Showing posts with label BUDDHIST COSMOLOGY. Show all posts
Showing posts with label BUDDHIST COSMOLOGY. Show all posts

Wednesday, July 8, 2020

The illusory nature of Samsara

“The eye coursing in conceptuality
Is very mistaken.
What is seen by mistake is unreal.
A Buddha does not have the unreal.”[1]

All Dharma gates speak about suffering and the end of suffering. In Jodo Shinshu we do the same, so what is the origin of suffering? Generally speaking, suffering comes from ignorance which means taking as real and permanent that which is unreal and impermanent, desiring unreal objects, identifying with an illusory sense of self and pursuing unreal and useless goals. All that we experience, individually and collectively, with our bodies and unenlightened minds is samsara. Depending on our karma these experiences are classified into the six realms of existence: hell dwellers,hungry ghosts (pretas), animals, humans, asuras (demigos) and gods (devas)[2].   

Simply stated, all beings are in a collective dream where they experience the joys and sorrows they themselves created with their own minds. Just like a beautiful dream or a nightmare is caused by the good or bad thoughts we had during the daytime, we also experience life in the above dreamlike samsaric states due to our own thinking, words and actions.

Wednesday, May 6, 2020

The Six Realms of Samsaric Existence and Amida Buddha's Pure Land according to Amida Dharma (Jodo Shinshu Buddhism)

This is a presentation made by Kosho Arana based on my books.

Part 1: Gansen John Welch (Australia)
Part 2: Kosho Arana (Colombia)

Both Kosho Arana and Gansen John Welch are lay teachers affiliated with Amidaji temple.

Thursday, November 2, 2017

Contemplating the suffering of the intermediate state (bardo)

article connected to this collection of teachings

After describing each of the six realms of samsaric existence, I find it important to also explain the intermediate state between death and the next rebirth (antarabhava in Sanskrit, bardo in Tibetan)[1]. All beings pass through this state, which is itself filled with various dangers and suffering, depending on the individual karma. But first, let me say a few words about the process of dying.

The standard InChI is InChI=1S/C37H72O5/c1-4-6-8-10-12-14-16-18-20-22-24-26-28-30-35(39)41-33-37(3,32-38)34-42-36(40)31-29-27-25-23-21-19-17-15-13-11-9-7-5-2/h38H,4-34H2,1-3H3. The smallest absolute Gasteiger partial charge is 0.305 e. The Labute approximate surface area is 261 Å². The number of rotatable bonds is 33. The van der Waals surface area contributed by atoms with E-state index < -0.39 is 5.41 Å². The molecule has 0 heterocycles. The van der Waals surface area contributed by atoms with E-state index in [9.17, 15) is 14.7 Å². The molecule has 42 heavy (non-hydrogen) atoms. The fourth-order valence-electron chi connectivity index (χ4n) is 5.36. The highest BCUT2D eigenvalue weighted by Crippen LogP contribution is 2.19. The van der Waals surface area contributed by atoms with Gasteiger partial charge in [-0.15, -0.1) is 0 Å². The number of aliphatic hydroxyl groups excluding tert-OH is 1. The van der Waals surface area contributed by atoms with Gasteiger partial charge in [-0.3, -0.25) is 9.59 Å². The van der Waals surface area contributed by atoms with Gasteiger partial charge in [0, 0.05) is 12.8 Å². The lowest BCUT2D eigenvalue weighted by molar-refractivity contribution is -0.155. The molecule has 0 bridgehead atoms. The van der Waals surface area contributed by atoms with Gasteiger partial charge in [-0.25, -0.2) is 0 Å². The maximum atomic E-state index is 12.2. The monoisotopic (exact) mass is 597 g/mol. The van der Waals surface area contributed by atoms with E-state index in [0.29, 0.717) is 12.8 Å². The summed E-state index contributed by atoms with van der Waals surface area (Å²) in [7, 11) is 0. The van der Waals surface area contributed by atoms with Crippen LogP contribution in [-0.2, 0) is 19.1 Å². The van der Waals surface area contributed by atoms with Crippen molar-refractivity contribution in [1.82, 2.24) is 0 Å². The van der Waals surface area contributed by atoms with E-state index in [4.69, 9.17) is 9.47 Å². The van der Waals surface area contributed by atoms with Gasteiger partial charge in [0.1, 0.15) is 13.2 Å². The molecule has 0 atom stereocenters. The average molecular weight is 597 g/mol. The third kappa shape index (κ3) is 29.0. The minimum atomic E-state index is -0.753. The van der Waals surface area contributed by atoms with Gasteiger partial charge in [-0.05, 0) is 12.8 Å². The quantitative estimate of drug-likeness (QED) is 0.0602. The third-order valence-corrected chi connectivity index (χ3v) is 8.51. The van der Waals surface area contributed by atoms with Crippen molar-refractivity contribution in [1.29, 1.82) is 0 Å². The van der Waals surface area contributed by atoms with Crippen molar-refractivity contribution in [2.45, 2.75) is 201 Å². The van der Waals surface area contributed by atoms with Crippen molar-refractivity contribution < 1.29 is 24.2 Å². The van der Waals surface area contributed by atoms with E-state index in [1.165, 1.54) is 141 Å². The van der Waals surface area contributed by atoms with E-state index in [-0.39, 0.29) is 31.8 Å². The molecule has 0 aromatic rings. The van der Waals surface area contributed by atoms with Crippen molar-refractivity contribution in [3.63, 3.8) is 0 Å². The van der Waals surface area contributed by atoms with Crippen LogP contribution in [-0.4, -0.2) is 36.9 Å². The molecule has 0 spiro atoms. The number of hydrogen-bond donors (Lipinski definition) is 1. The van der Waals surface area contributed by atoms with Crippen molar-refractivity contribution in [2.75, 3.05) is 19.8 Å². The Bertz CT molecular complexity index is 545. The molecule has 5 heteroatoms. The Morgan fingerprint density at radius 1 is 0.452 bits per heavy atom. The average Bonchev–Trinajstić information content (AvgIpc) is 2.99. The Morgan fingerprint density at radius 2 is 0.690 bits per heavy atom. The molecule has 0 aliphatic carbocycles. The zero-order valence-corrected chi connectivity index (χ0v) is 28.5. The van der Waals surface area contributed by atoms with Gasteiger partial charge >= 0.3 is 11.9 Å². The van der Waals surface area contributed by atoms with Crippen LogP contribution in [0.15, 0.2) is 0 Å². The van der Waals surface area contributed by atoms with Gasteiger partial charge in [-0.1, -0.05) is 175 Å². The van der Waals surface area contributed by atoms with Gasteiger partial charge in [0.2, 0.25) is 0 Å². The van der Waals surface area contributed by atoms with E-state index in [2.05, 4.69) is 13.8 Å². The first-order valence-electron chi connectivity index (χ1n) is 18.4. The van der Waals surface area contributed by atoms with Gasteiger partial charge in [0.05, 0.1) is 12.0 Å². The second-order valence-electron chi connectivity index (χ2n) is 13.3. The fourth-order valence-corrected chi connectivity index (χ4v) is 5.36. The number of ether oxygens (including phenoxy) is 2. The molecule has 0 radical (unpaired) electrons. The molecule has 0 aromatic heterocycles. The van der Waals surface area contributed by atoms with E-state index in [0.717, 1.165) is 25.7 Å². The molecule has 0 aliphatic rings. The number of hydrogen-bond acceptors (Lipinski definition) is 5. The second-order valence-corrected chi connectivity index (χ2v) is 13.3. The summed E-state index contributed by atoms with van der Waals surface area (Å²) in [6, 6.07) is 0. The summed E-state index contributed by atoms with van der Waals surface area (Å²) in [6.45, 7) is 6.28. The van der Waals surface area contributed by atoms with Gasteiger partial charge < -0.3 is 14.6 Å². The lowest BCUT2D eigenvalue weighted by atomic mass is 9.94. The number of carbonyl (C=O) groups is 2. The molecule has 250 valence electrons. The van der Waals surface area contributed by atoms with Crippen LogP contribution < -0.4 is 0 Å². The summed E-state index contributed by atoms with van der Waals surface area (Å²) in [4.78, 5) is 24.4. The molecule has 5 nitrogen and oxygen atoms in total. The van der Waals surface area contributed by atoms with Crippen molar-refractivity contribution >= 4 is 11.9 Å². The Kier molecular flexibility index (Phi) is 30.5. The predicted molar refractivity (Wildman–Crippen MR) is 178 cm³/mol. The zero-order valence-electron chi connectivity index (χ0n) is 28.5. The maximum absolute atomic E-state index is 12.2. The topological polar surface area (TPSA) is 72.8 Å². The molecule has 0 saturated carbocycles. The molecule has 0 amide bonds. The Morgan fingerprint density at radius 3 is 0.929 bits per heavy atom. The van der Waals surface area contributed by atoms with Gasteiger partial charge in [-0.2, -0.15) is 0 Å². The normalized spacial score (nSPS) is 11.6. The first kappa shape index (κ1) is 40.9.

Not all beings die the same way. Those who cultivated virtue and who die with a virtuous mind, that is, while remembering their good deeds or focusing on good thoughts, may see various pleasant images as though in a dream. Their death is comfortable and do not feel too much pain in body. On the other hand, those who did evil deeds and who die with an unvirtuous and attached mind experience  immense suffering when leaving their bodies:

Thursday, September 14, 2017

Samsara is suffering - description and contemplation of the suffering of the six realms of samsaric existence

last update 2nd November 2017
This article is the 4th part of the teaching series
The Four Profound Thoughts that Turn the Mind Toward the Dharma

The Wheel of Life representing all
the Six Realms of Samsaric Existence
 As Shinran said in Tannisho, "it is hard for us to abandon this old home of pain, where we have been transmigrating for innumerable kalpas down to the present". Our minds are conditioned by our habitual karma from beginingless time to think that we can find hapiness and fulfilement in the samsaric states of existence, and so we continue to project false images of beauty to various objects of desire and make ourselves dependent on them. However, if we look more deeply at samsaric existence with eyes influenced by the Buddha Dharma we come to realize that everything, from the worlds of the gods, to the hell realms, is nothing but an ocean of suffering and insatisfaction. This awareness, as well as the previous three profound thoughts, will naturaly lead us to the only wish that worths something - to go out, to escape samsara and to attain the state of Buddhahood for us and all beings, including our dear ones.